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And, yes, I DO take it personally: Argentina - something to be proud of in spite of tough times
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Friday, September 09, 2005

Argentina - something to be proud of in spite of tough times

argentina is a plucky country... the crisis they faced with the currency meltdown in 2001 was devastating to millions, wiping out life savings, tossing people out of work, and throwing many into deep poverty... they're still not out of the woods and there's plenty of work left to do but it's good to get news like this...


Argentina’s ranking as 34th in the 177 countries surveyed [the latest human development report released by the United Nations Development Programme (UNDP)] leaves it much closer to Norway at the top than to Niger at the bottom. The report cites Argentina as having the best quality of life in Latin America (even if that region is singled out as having the worst income inequalities in the world, even ahead of Africa) — moreover Argentina achieves this regional supremacy even though the data input for the report largely stems from 2003, a year when the country had barely started to emerge from its 2001-02 meltdown.


[T]he richest fifth of the population has over half the national wealth while the poorest fifth has barely three percent. The report also points out that by 2003 the population below the poverty line had more than trebled since the start of the century.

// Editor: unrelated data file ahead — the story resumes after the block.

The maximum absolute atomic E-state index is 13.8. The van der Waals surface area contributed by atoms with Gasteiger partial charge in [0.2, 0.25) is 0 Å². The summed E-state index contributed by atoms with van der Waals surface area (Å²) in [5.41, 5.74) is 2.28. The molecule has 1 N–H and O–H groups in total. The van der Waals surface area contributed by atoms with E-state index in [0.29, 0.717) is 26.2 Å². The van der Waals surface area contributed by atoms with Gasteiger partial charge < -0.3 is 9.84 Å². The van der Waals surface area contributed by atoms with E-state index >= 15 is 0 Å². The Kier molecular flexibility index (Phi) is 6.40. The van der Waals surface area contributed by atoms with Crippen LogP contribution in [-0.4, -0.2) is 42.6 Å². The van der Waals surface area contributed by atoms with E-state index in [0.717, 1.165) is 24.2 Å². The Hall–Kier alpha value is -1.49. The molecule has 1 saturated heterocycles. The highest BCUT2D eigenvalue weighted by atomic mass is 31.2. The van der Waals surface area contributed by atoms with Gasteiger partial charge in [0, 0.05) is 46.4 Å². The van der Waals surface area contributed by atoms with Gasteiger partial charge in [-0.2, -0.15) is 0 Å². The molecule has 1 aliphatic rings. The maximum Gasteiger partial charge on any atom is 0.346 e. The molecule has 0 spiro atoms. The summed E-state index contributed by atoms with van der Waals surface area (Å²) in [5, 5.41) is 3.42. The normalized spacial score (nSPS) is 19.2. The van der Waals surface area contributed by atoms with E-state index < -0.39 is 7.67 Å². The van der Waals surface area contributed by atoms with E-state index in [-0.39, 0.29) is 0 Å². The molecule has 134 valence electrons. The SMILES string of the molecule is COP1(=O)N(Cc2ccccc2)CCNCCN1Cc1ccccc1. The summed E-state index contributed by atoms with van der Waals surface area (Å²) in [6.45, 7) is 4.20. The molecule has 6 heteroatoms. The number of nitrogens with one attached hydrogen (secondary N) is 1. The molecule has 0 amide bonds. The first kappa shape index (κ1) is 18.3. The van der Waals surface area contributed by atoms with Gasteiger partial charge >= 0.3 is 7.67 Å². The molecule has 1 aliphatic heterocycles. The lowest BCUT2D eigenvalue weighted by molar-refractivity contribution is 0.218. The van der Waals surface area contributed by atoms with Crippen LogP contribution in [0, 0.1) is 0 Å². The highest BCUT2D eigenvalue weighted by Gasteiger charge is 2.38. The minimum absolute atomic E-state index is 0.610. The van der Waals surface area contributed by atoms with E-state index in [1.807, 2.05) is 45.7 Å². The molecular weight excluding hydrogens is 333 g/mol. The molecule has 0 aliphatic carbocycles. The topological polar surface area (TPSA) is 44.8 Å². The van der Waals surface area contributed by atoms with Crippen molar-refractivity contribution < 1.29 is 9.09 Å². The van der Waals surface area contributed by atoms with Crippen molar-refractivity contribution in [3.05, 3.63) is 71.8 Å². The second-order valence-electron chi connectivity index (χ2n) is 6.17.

The natural reaction to such figures might be a burst of egalitarian zeal but studying the report’s statistics for the rest of the world should warn against the illusion that levelling everything downwards might make a country poorer but at least everybody will be more equal — on the contrary, the income gaps in basket case Niger are almost eight times higher than in opulent Norway. There is thus no alternative to levelling upwards with sustained and shared growth — especially looking at the countries with which Argentina was often compared a century ago, Australia and Canada, whose world rankings this year are respectively third and fifth.

"levelling upwards..." now THERE'S something that the u.s. should be working towards but, sadly, is going in the opposite direction...

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